Be nice to America. Or we'll bring democracy to your country.
by Drew J Jones (pedobear@pennstatefootball.com) on Sat Jun 20th, 2009 at 02:58:00 PM EST
Obama speaking at 3.10PM EST.

Be nice to America. Or we'll bring democracy to your country.
by Drew J Jones (pedobear@pennstatefootball.com) on Sat Jun 20th, 2009 at 03:04:59 PM EST
Real World intruding.

Be back later.

Skepticism is the first step on the road to truth. -- Denis Diderot

by ATinNM on Sat Jun 20th, 2009 at 03:14:04 PM EST
Real World intruding.

I hate it when that happens...

Now where are we going and what's with the handbasket?

by budr on Sat Jun 20th, 2009 at 06:26:44 PM EST
[ Parent ]
The protesters have apparently burned down a Basij base in South Tehran.

Be nice to America. Or we'll bring democracy to your country.
by Drew J Jones (pedobear@pennstatefootball.com) on Sat Jun 20th, 2009 at 03:19:27 PM EST
Sullivan, Froomkin, Hiatt, Iran and AIPAC - Jeffrey Goldberg
The incipient Iranian revolution has upset certain political categories at home, two to be exact: Scowcroftian realism and liberal interventionism (a/k/a neoconservatism). Both, IMHO, are inadequate to the current crisis. The bloodcurdling scenes of oppression on the streets of Teheran betray the limits of cold-hearted realism as an American doctrine: It is not who we are, to stand idly by. Realists believe that power, and power only, has salience in international relations, but American conceptions of right and wrong clearly do as well, and always have.

On the other side of the ledger, it seems as if some neoconservatives are demanding that Barack Obama do more than he's doing simply because that's what we Americans are supposed to do: More. This seems like an unwise strategy; the smartest strategy would be to follow the lead of the Iranian protesters. If they seem to need more American moral support, or other kinds of support, then we should reconsider. But Obama's strategy so far seems basically correct:


Any idiot can face a crisis - it's day to day living that wears you out.
by ceebs (ceebs (at) eurotrib (dot) com) on Sat Jun 20th, 2009 at 03:33:34 PM EST
Think Obama's played it roughly as he should so far.  Denounce violence, support the principle of free assembly and speech, but don't come out as a harsh partisan.

Be nice to America. Or we'll bring democracy to your country.
by Drew J Jones (pedobear@pennstatefootball.com) on Sat Jun 20th, 2009 at 03:36:43 PM EST
[ Parent ]
Well if he comes out and supports strongly, then things go badly for the protestors, then he'd get a level of blame for building up the hopes of the protestors while in no position to help as Bush I did rightly after the first gulf war.

Any idiot can face a crisis - it's day to day living that wears you out.
by ceebs (ceebs (at) eurotrib (dot) com) on Sat Jun 20th, 2009 at 03:43:14 PM EST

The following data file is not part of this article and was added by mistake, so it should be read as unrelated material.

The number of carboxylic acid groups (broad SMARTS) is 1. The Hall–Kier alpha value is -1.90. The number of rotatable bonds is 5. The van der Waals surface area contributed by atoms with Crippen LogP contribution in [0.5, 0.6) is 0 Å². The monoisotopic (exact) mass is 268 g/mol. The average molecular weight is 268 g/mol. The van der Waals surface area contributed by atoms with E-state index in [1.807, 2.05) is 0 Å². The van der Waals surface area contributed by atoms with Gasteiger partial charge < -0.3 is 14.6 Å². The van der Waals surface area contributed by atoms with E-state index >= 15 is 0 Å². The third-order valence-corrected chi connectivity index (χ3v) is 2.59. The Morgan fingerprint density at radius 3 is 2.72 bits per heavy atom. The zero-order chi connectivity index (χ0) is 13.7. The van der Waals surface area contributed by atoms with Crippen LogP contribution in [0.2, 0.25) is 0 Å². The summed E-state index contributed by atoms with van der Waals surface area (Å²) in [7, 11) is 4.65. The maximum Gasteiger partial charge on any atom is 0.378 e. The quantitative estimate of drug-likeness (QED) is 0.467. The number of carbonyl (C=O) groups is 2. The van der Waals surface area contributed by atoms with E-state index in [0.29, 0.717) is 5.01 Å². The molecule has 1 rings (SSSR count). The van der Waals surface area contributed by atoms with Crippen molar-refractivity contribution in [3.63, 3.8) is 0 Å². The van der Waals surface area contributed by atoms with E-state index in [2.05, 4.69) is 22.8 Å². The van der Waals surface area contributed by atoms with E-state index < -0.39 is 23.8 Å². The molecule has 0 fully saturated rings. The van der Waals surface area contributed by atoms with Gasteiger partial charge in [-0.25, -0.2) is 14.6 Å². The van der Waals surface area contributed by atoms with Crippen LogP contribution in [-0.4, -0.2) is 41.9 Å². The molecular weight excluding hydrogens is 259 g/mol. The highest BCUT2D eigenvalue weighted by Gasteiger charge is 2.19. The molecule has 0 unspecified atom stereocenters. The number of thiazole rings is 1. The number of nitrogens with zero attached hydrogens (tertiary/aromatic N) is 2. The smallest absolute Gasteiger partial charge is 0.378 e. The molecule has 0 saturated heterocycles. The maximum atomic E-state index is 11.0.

[ Parent ]
That just about sums up the entire history - Hungary, anyone? - of US Cold Warrior Interventionist Foreign Policy.

Skepticism is the first step on the road to truth. -- Denis Diderot
by ATinNM on Sat Jun 20th, 2009 at 04:18:37 PM EST
[ Parent ]
Protesters reportedly breaking through at Haft Hoz Square, throwing Molotov Cocktails at the Basij.

Be nice to America. Or we'll bring democracy to your country.
by Drew J Jones (pedobear@pennstatefootball.com) on Sat Jun 20th, 2009 at 03:49:19 PM EST
Twitter:

ranvote88: Jila Bani Yaghoob (journalist, women rights activist) has been arrested.

Link added

Here is some background.

Skepticism is the first step on the road to truth. -- Denis Diderot

by ATinNM on Sat Jun 20th, 2009 at 04:33:56 PM EST
Twitter:

staeppvargen: #iranelection fr Iran: Mayor of Tehran ([Mohammed Baqer Qalibaf] and Rezai (both former basiji) both have influence on Basiji and both try to use it to stop violence.

Links added

This is beginning to look like a classic melt-down of the State.

Skepticism is the first step on the road to truth. -- Denis Diderot

by ATinNM on Sat Jun 20th, 2009 at 04:42:35 PM EST
Not seeing much of that, though.

Be nice to America. Or we'll bring democracy to your country.
by Drew J Jones (pedobear@pennstatefootball.com) on Sat Jun 20th, 2009 at 04:54:35 PM EST
[ Parent ]
staeppvargen

That is an extremely swedish sounding handle. Stäppvargen is swedish for Steppenwolf and ae is frequently used in place of ä.

Just noting. Does not have to mean anything, lots of swedish-iranians.

A vote for PES is a vote for EPP! A vote for EPP is a vote for PES! Support the coalition, vote EPP-PES in 2009!

by A swedish kind of death on Sun Jun 21st, 2009 at 06:33:48 PM EST
[ Parent ]
Mohammed Asgari, the Interior Ministry official who leaked the alleged real election results to the Torygraph, was apparently killed in a car accident.

Be nice to America. Or we'll bring democracy to your country.
by Drew J Jones (pedobear@pennstatefootball.com) on Sat Jun 20th, 2009 at 04:59:25 PM EST
How ... convenient.

Skepticism is the first step on the road to truth. -- Denis Diderot
by ATinNM on Sat Jun 20th, 2009 at 05:13:10 PM EST
[ Parent ]
Uh...did the website just go grey and white for anybody else?  The colors are all gone.

Be nice to America. Or we'll bring democracy to your country.
by Drew J Jones (pedobear@pennstatefootball.com) on Sat Jun 20th, 2009 at 05:00:29 PM EST
Nevermind, color's back.

Be nice to America. Or we'll bring democracy to your country.
by Drew J Jones (pedobear@pennstatefootball.com) on Sat Jun 20th, 2009 at 05:01:23 PM EST
[ Parent ]
how was the outside world?

Any idiot can face a crisis - it's day to day living that wears you out.
by ceebs (ceebs (at) eurotrib (dot) com) on Sat Jun 20th, 2009 at 05:41:28 PM EST
[ Parent ]
Unconfirmed report from Tehran Bureau (@tehranbureau for you Twitter users) that a tank has moved into Azadi Square.

That has to be bad, if true.

Be nice to America. Or we'll bring democracy to your country.

by Drew J Jones (pedobear@pennstatefootball.com) on Sat Jun 20th, 2009 at 05:03:04 PM EST